What is Peripheral Artery Disease?
Peripheral Artery Disease (PAD) is a chronic and common circulatory condition that causes your arteries to become more narrow. Due to the fact your arteries are narrowed, the blood flow to your lower limbs is reduced. When this happens your extremities (legs) don’t get the blood flow they need to function properly.
The most notable sign you should experience if you have PAD is leg pain when walking which is referred to as claudication.
What Causes Peripheral Artery Disease?
The most common cause of PAD is atherosclerosis which is plaque or fatty deposits that build up in your arteries and cause them to clog. The fatty deposits are made of cholesterol, fatty substances, cellular waste products, calcium and fibrin (a clotting material in the blood).
As the plaque builds the artery wall gets thicker and starts to narrow, which reduces the opening for blood flow and oxygen to the cells.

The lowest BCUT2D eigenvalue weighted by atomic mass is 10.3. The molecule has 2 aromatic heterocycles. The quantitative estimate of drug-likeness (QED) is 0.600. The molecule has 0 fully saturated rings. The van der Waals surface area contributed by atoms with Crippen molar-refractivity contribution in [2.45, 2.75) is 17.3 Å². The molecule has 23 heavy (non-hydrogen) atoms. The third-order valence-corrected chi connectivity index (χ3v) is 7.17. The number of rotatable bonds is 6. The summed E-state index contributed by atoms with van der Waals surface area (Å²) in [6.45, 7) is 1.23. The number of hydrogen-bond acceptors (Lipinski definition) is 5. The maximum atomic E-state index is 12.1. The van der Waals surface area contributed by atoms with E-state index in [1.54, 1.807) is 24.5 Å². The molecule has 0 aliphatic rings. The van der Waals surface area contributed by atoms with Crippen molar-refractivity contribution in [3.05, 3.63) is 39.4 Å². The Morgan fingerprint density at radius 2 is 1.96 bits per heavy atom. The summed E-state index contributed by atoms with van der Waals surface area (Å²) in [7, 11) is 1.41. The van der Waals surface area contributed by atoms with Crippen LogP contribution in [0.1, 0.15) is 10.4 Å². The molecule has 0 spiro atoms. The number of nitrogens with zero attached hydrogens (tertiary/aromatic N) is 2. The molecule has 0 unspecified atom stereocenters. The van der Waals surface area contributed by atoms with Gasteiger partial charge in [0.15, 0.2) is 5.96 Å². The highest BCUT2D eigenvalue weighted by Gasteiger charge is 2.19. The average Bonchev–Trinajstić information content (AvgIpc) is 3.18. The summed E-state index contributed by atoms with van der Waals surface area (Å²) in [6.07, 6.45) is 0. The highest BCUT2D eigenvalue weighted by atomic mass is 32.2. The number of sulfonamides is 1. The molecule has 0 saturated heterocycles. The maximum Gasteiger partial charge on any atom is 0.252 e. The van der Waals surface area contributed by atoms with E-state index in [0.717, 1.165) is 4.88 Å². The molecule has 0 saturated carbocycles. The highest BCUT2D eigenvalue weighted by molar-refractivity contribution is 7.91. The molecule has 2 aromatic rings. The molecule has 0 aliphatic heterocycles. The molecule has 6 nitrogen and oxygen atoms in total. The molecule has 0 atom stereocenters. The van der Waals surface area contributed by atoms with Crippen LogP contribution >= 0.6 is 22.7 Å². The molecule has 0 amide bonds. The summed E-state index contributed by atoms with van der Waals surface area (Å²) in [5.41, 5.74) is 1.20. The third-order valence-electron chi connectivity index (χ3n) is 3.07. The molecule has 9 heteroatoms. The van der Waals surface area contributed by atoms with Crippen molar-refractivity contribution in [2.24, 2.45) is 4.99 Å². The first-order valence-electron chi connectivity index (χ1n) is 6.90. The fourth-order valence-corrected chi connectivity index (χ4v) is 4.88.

Can Peripheral Artery Disease Be Prevented?
One in every 20 Americans over the age of 50 has PAD. The obvious cause is a buildup of plaque over time in the aging process. Additionally, people tend to be less active as they age. Lifestyle choices, however, can cause someone to get PAD at a much earlier age.
The Risk Factors:
- Age: PAD usually strikes patients over the age of 50.
- Tobacco: Chewing tobacco and smoking cigarettes are the biggest contributors to PAD.
- Diabetes: Diabetes affects circulation and plaque buildup in the arteries.
- High blood pressure and cholesterol: These two conditions greatly increase your risk.
- Lack of exercise: Living a sedentary lifestyle and not exercising regularly increases your chances of having PAD.
If you know you have Peripheral Artery Disease or you identify with any symptom(s) don’t delay, contact Alabama Vascular & Lymphatic Specialists today. Your life may depend on it.
We provide the most comprehensive, progressive, and personal care available for Peripheral Artery Disease in the Birmingham, Alabama area.
During your visit our specialist(s) will review your medical history and develop a treatment plan to get you on the path to better health.